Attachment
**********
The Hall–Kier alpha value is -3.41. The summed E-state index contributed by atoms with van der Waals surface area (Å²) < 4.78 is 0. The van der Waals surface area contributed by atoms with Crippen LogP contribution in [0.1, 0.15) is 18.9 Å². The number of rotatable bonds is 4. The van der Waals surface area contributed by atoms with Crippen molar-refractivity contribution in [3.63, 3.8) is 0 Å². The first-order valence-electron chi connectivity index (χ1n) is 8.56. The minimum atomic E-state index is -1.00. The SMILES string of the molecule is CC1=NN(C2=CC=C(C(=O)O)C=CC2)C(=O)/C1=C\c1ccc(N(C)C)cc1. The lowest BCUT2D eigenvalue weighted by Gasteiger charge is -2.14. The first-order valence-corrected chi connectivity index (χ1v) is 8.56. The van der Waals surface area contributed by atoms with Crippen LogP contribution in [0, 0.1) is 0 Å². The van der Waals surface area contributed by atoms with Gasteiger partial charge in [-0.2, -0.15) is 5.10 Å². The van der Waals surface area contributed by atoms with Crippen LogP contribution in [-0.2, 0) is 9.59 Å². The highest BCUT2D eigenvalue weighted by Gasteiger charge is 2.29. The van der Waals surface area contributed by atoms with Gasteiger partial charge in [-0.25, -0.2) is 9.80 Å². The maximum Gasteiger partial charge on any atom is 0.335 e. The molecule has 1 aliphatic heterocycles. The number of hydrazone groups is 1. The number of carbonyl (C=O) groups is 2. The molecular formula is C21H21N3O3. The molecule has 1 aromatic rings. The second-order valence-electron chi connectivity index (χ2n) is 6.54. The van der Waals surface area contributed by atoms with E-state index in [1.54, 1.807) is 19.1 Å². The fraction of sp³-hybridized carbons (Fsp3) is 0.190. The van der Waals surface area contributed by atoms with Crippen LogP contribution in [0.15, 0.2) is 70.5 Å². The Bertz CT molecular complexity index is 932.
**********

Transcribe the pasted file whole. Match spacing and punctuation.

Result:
The Hall–Kier alpha value is -3.41. The summed E-state index contributed by atoms with van der Waals surface area (Å²) < 4.78 is 0. The van der Waals surface area contributed by atoms with Crippen LogP contribution in [0.1, 0.15) is 18.9 Å². The number of rotatable bonds is 4. The van der Waals surface area contributed by atoms with Crippen molar-refractivity contribution in [3.63, 3.8) is 0 Å². The first-order valence-electron chi connectivity index (χ1n) is 8.56. The minimum atomic E-state index is -1.00. The SMILES string of the molecule is CC1=NN(C2=CC=C(C(=O)O)C=CC2)C(=O)/C1=C\c1ccc(N(C)C)cc1. The lowest BCUT2D eigenvalue weighted by Gasteiger charge is -2.14. The first-order valence-corrected chi connectivity index (χ1v) is 8.56. The van der Waals surface area contributed by atoms with Crippen LogP contribution in [0, 0.1) is 0 Å². The van der Waals surface area contributed by atoms with Gasteiger partial charge in [-0.2, -0.15) is 5.10 Å². The van der Waals surface area contributed by atoms with Crippen LogP contribution in [-0.2, 0) is 9.59 Å². The highest BCUT2D eigenvalue weighted by Gasteiger charge is 2.29. The van der Waals surface area contributed by atoms with Gasteiger partial charge in [-0.25, -0.2) is 9.80 Å². The maximum Gasteiger partial charge on any atom is 0.335 e. The molecule has 1 aliphatic heterocycles. The number of hydrazone groups is 1. The number of carbonyl (C=O) groups is 2. The molecular formula is C21H21N3O3. The molecule has 1 aromatic rings. The second-order valence-electron chi connectivity index (χ2n) is 6.54. The van der Waals surface area contributed by atoms with E-state index in [1.54, 1.807) is 19.1 Å². The fraction of sp³-hybridized carbons (Fsp3) is 0.190. The van der Waals surface area contributed by atoms with Crippen LogP contribution in [0.15, 0.2) is 70.5 Å². The Bertz CT molecular complexity index is 932.